Re-Solution to Change

January 7, 2010 Leave a comment
Resolutions

|Photo by katerha|http://www.flickr.com/photos/katerha/4233144961/|

Legion are not just the excuses but the explanations behind the excuses for not living up to our annual New Year’s resolutions.  I know these excuses and theorizing about the real reasons for my failings quite well.  And yet this year I remain hopeful that I will have more success in honoring my commitments, thanks in part to the work of Robert Kegan and Lisa Lahey.  In their book Immunity to Change, the authors lay out a handy set of questions that I believe shed valuable insight on how individuals and groups might hold themselves more accountable to genuine and realistic change aspirations.

In analyzing the pattern of a failed change effort, Kegan and Lahey suggest that we answer the following:

  1. What is the change in behavior and outcome to which we aspire?
  2. What is the behavior we manifest instead of what we say we aspire to?
  3. What does the gap suggest that we are actually committed to?
  4. What assumptions may underlie our inability to align intention and action, and how might we shift inaccurate assumptions to create better alignment?

As an example, we might say that we are committed to exercising in the new year, but find that instead we stay at home watching TV.  Rather than feel bad about this, question #3 has us get curious about what our actions suggest we are more committed to.   The case may be that at the end of a long day or week we are more committed to resting, feeling like we don’t have the energy to work out.  Taking this a step further, a possible assumption underlying this situation may be that we assume that we have to first feel energized in order to exercise.  An alternate perspective is that we will be more energized because we work out.  Changing our assumption in this way might just help get us down that road.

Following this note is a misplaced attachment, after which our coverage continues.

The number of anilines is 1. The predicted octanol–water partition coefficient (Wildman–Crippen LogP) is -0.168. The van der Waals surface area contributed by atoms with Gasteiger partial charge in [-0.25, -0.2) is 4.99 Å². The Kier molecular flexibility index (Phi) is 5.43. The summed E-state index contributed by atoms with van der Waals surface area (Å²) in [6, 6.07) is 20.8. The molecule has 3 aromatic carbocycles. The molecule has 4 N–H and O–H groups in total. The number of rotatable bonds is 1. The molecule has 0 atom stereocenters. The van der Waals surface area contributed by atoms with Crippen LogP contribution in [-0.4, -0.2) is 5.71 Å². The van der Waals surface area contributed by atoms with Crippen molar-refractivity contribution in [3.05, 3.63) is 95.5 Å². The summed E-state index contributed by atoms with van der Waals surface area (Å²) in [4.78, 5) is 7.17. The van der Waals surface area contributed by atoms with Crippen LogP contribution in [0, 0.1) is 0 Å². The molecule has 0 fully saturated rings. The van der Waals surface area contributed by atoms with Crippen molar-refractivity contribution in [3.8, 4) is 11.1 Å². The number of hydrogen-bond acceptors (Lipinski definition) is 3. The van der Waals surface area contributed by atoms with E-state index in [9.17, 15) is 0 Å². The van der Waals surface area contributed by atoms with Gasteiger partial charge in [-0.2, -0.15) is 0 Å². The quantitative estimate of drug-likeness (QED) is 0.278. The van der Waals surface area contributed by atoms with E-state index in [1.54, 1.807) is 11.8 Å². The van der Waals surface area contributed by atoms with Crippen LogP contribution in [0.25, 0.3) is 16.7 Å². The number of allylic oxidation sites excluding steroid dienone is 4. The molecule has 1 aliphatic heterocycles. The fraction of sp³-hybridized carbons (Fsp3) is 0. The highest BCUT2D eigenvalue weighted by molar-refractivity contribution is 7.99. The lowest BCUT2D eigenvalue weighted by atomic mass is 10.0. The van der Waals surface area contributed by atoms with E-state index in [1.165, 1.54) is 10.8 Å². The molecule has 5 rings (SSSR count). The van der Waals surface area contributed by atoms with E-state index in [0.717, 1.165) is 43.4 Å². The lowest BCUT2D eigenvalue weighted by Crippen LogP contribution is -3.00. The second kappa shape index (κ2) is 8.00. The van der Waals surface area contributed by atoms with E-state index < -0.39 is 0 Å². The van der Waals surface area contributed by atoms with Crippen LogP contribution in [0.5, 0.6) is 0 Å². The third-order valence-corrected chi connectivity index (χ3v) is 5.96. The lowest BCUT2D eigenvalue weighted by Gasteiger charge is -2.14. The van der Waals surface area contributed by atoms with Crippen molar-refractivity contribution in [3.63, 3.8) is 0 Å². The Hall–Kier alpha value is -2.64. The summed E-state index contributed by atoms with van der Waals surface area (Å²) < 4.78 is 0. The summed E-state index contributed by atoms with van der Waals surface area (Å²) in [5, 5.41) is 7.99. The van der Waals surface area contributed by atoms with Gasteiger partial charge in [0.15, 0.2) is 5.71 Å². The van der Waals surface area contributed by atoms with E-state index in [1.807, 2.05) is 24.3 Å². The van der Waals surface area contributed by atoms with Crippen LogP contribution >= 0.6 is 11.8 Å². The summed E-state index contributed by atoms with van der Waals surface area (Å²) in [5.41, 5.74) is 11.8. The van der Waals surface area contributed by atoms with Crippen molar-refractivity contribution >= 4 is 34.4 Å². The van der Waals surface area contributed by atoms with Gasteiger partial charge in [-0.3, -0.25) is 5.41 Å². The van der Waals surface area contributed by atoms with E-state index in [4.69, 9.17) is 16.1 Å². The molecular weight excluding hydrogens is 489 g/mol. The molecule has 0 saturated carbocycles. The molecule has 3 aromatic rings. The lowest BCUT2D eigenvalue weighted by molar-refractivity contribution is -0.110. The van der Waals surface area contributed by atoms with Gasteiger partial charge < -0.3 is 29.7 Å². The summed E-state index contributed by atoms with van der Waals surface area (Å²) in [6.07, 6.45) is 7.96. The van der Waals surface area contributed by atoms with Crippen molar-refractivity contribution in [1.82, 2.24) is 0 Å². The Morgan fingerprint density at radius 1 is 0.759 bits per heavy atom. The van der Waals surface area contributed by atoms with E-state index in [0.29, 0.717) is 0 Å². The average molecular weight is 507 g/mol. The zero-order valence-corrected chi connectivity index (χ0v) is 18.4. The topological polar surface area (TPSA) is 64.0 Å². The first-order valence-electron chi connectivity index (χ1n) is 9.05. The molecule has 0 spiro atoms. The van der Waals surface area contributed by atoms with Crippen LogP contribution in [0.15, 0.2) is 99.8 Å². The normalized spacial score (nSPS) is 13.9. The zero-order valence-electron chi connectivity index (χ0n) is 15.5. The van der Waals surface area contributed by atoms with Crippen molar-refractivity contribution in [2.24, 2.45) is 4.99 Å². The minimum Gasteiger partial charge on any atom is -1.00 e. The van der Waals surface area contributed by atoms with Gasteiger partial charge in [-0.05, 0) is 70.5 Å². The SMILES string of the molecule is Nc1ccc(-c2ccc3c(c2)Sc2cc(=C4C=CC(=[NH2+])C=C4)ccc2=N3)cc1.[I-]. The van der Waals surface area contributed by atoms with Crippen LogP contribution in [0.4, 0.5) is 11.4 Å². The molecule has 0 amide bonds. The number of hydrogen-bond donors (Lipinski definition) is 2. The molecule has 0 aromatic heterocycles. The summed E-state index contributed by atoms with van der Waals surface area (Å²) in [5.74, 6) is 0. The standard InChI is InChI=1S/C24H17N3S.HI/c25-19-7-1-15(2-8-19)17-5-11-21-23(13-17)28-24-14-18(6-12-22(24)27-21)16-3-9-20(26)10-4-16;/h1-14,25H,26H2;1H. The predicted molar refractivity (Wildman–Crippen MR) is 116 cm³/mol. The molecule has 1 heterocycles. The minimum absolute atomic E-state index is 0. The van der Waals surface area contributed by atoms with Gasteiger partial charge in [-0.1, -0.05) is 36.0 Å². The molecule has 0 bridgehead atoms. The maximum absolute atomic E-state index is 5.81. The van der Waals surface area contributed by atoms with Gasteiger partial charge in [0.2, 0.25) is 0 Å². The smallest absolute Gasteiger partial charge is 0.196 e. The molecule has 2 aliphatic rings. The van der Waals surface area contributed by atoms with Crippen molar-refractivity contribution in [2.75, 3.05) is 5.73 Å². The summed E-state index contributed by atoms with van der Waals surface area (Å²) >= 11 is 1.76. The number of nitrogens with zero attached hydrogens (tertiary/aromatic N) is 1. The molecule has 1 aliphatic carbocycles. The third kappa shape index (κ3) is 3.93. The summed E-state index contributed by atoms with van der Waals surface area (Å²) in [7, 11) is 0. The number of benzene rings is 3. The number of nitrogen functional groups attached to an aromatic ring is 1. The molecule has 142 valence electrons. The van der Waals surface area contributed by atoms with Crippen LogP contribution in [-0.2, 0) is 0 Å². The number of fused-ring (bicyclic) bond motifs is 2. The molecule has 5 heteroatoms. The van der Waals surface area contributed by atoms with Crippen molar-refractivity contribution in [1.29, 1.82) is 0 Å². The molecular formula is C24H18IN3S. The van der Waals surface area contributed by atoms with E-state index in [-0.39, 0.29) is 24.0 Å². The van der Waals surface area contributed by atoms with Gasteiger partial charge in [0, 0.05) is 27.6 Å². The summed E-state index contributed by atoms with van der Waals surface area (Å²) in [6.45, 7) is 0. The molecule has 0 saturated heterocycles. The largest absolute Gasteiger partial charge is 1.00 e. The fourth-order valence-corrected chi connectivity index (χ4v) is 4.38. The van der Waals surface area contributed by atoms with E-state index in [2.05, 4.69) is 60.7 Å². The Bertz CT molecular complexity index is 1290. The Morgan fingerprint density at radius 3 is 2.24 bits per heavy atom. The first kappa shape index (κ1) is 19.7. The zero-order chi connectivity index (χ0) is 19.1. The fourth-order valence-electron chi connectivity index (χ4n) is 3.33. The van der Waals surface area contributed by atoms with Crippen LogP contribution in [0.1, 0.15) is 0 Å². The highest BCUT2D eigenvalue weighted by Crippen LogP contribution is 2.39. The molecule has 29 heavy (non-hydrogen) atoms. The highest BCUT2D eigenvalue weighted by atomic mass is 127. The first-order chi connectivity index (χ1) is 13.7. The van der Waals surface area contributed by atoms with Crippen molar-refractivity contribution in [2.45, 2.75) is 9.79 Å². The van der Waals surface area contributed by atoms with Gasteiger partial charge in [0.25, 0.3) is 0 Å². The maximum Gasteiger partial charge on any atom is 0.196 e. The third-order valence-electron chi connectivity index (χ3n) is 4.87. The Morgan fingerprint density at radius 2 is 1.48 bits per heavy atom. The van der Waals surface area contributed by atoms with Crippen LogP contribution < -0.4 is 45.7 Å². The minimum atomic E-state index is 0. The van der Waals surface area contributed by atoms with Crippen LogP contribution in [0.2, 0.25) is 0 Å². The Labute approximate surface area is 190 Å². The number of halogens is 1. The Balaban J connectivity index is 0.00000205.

Confession time: Two related aspirations I hold for myself this year are to more proactively express appreciation in the workplace and to be more proactively (and demonstrably) loving at home.  Now this is not the first time I have set these goals.  But this year I understand that my past failures might just be rooted in an assumption I’ve been carrying that appreciation and love are in limited supply, and that I risk something if I am the first or only one to express either.  So what if instead I assumed there was an abundance of both, and that taking this step could actually create more?  I’m willing to try it!

How about you?  What challenges are you or your team trying to re-solve?  What assumptions have got you hemmed up?  What assumptions will set you free?

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  • Gibran says:

    Thanks Curtis! I love the Kegan/Lahey framework and I appreciate your giving us a glimpse into your own efforts for transformation. A common “problem” in my own change efforts is an “all or nothing” mindset. Too often I won’t meditate at all if I can’t meditate a full hour, or I won’t do any yoga if I can’t do my full routine, or I won’t clean up a little bit if I can’t clean up everything!

    I’m wanting to use this framework to look more deeply into that. What assumptions am I making about the actual process of progress? Seems like by not valuing small steps I end up not taking any!

  • Charlie says:

    Curtis – I like this. As always, it is all about the framing and lens through which one looks.

    Gibran – all or nothing is no way to go about things. Brother Gass would tell you to allow the good to be good enough – the perfect is the enemy of the good.

  • Curtis says:

    Charlie, yes a lens is a powerful thing. I think just the mind shift through which we get curious about our existing commitments is tremendous. If we walk around feeling guilty, to me that is not much of a motivator. Plus there is something of a systemic aspect to this, in that we are often intelligently making adjustments to circumstances, albeit with assumptions that may or may not be true. Maybe we should celebrate that we have made a rationale response but understand that we may need to examine our assumptions to be “even better.”

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